Dalhousie medical student receives life in prison for murder conviction
William Sandeson arranged a drug deal to kill a fellow university student and steal nine kilograms of marijuana, a Nova Scotia Supreme Court judge said Tuesday before sentencing the former medical student and track athlete to life in prison with no chance of parole for 25 years.
Sandeson was charged two years ago with first-degree murder in the death of 22-year-old Halifax resident Taylor Samson, a physics student at Dalhousie University whose body has yet to be found.
“Where’s Taylor, Will?” Samson’s mother Linda Boutilier shouted to Sandeson as he was escorted out of the courtroom.
The sentence and parole eligibility period are automatic for a conviction of first-degree murder, though Sandeson was given credit for 693 days in custody.
When asked by Justice Josh Arnold if he would like to address the court, the 24-year-old shook his head, and in a hushed tone replied, “No, my Lord.”
Samson’s brother, 22-yearold Connor Samson, told the court the crime has left him feeling lost and scared.
“I’m afraid to lose someone who’s really close to me,” he said in a victim impact statement.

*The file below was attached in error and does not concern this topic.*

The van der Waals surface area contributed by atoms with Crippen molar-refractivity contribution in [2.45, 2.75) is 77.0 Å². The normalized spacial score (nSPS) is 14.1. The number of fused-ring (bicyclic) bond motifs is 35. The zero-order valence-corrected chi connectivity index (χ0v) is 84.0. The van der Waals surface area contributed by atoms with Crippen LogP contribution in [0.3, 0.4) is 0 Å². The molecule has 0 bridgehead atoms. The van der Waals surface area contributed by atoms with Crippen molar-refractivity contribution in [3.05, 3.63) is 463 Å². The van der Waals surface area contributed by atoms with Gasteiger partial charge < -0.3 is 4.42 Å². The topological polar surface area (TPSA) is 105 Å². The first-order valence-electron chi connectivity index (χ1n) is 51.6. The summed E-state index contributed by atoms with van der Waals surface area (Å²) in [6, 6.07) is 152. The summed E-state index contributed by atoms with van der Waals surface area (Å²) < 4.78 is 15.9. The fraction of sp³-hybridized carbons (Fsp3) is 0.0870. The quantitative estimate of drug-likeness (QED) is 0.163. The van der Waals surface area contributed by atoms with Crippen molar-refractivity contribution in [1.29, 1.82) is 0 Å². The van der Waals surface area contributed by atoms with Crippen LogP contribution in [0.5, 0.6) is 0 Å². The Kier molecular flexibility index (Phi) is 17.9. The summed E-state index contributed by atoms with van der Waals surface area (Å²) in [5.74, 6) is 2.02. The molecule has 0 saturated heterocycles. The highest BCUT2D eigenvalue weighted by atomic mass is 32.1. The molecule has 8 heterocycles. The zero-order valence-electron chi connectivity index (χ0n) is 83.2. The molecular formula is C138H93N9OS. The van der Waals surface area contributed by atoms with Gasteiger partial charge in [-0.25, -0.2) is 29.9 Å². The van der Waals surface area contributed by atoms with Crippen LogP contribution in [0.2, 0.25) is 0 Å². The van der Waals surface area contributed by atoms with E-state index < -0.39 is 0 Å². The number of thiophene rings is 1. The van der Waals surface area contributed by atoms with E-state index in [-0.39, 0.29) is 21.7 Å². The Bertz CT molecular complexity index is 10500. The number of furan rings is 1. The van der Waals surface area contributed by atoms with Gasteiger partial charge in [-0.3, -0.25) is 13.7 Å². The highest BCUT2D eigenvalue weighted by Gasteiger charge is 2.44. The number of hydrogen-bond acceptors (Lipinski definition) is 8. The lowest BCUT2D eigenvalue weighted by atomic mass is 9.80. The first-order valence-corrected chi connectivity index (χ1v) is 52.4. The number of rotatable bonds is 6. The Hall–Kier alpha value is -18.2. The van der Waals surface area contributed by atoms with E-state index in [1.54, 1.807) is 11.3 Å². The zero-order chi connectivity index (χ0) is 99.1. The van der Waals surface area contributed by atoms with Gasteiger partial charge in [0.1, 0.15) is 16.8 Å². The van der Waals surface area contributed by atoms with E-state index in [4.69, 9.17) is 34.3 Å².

His voice broke as he spoke about his older brother, saying he now fears for the family’s safety. Sandeson, sporting a buzz-cut and a closely cropped beard, appeared emotionless and stared in the direction of Connor Samson as he read the statement during the sentencing hearing.
Arnold said it was on Aug. 15, 2015 that Taylor Samson went to Sandeson’s downtown Halifax apartment to sell nine kilograms of marijuana for $40,000 as part of a prearranged deal.
Samson was last seen alive on a video recording captured by Sandeson’s surveillance system that night.
William Sandeson is led into a Halifax courtroom during his recent trial in the slaying of a fellow Dalhousie University student whose body has yet to be found.